'Night stand' all night

Discussion in 'iPhone' started by rontej0226, Feb 16, 2011.

  1. rontej0226 macrumors newbie

    Joined:
    Aug 4, 2010
    #1
    Guys,

    What do you think about leaving a program on like "night stand" , alarm clock, etc...all night?

    How bad is it on the battery? (screen on but dim)
     
  2. ucfgrad93 macrumors P6

    ucfgrad93

    Joined:
    Aug 17, 2007
    Location:
    Colorado
    #2
    I'm not sure how bad it would be on the battery and I also wonder how bad it would be for the screen. Can you burn an image in by leaving it on for a long time?
     
  3. Mlrollin91 macrumors G4

    Mlrollin91

    Joined:
    Nov 20, 2008
    Location:
    Ventura County
    #3
    I leave my phone plugged in on my dock when I go to bed. I've only ran the app a couple of times because I have no idea if it is bad for the screen even being on dim. I have auto-wallpaper change so it doesnt leave the same image all night, but I'm still worried about how it will affect the display. If anyone knows, info would be great.
     
  4. TigerBabe macrumors 6502

    Joined:
    Aug 6, 2010
    Location:
    Hollywood
    #4
    I ran mine all night for two weeks in a row and it was fine. No issues
     
  5. shadrap macrumors 6502

    Joined:
    Jul 6, 2009
    Location:
    Mayberry
    #5
    I have been using mine as an alarm clock for 2 weeks and will continue doing so. No issues, thus far.
     
  6. MacDawg macrumors P6

    MacDawg

    Joined:
    Mar 20, 2004
    Location:
    "Between the Hedges"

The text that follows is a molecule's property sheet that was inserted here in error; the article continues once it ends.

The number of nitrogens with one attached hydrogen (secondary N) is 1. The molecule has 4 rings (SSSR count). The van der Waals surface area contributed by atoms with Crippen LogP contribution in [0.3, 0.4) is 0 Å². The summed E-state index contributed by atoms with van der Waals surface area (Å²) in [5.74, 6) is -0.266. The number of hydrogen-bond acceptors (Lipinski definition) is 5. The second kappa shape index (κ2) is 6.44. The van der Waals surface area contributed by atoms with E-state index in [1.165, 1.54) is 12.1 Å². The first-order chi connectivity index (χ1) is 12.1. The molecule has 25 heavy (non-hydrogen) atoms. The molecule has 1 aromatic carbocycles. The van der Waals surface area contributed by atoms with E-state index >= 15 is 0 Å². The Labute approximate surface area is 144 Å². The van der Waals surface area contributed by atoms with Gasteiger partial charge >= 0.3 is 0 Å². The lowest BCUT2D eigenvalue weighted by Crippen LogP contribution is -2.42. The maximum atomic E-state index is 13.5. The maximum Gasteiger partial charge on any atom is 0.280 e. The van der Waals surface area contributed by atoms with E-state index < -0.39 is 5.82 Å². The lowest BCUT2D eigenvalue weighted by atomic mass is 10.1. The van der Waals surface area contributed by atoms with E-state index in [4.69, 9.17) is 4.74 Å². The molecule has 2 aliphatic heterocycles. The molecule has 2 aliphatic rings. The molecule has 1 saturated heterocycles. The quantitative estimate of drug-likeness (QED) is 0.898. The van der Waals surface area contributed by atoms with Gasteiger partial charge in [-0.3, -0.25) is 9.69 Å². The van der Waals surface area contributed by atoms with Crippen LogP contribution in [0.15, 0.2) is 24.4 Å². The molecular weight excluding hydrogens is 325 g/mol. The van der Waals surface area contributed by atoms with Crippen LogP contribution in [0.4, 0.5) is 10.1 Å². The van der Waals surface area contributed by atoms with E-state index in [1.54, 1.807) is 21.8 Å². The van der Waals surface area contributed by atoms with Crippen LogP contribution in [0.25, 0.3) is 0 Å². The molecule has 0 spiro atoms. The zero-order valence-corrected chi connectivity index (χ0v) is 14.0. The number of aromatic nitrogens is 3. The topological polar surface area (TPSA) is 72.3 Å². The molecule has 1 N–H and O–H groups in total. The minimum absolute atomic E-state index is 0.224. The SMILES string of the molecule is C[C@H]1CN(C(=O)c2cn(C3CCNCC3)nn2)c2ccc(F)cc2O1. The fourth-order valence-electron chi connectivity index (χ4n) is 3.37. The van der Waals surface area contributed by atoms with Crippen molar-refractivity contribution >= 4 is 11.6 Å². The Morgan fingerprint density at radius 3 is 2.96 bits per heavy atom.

#6
    I use Nightstand Central every night plugged in and have had no issues
    Have for months
     
  7. nburwell macrumors 68040

    nburwell

    Joined:
    May 6, 2008
    Location:
    PHL
    #7
    When I go on vacation, I use the "Alarm Clock" app every night while my phone is docked and charging. I have yet to experience any issues whatsoever with the screen. Then again, I use the app for a week or so, and it might be 6 months to a year before I use the app again. I don't use it on a daily basis.
     
  8. Rodimus Prime macrumors G4

    Rodimus Prime

    Joined:
    Oct 9, 2006
    #8
    LCD do not suffer from burn in.
    Burn it was a CRT issue not a LCD issue.

    Blackberries do not suffer from any type of burn in and most of them default to a clock when plugged in that stays the entire time. Given the fact that most people never change off default safe to say we would hear about burn in from that group if there was an issue.

    I know on my blackberry it goes to a clock every night and is my bedside clock and there is zero burn in issue.
     
  9. ed.g macrumors member

    Joined:
    Feb 7, 2011
    Location:
    Panama
    #9
    I use Alarm Clock Pro on the weekdays. I almost never left my iPhone plugged at night, I have wifi, push notifications, fetch and 3G on and the maximum my battery went down over night is 10%.
     
  10. kicko macrumors 65816

    Joined:
    Aug 26, 2008
    #10
    not so true LCD can burn but its not as much of a factor as with other types of displays .

    from wiki:
    (with) LCDs, the mechanics of burn-in is different than plasma and OLED, which develop burn-in from luminance degradation of the light-emitting pixels. For LCDs, burn-in develops in some cases because pixels permanently lose their ability to return to their relaxed state after a continued static usage profile. In more typical usage profiles this image persistence in LCD is only transient. All major LCD manufacturers' warranties exclude coverage for burn-in (permanent image persistence) as a result.[citation needed]

    Both plasma-type and LCD-type displays exhibit a similar phenomenon called transient image persistence, which is sometimes confused with screen burn but is not permanent. In the case of plasma-type displays transient image persistence is caused by charge build-up in the pixel cells (not cumulative luminance degradation as with burn-in), which can be seen sometimes when a bright image that was set against a dark background is replaced by a dark background only; this image retention is usually released once a typical-brightness image is displayed and does not inhibit the display's typical viewing image quality.
     

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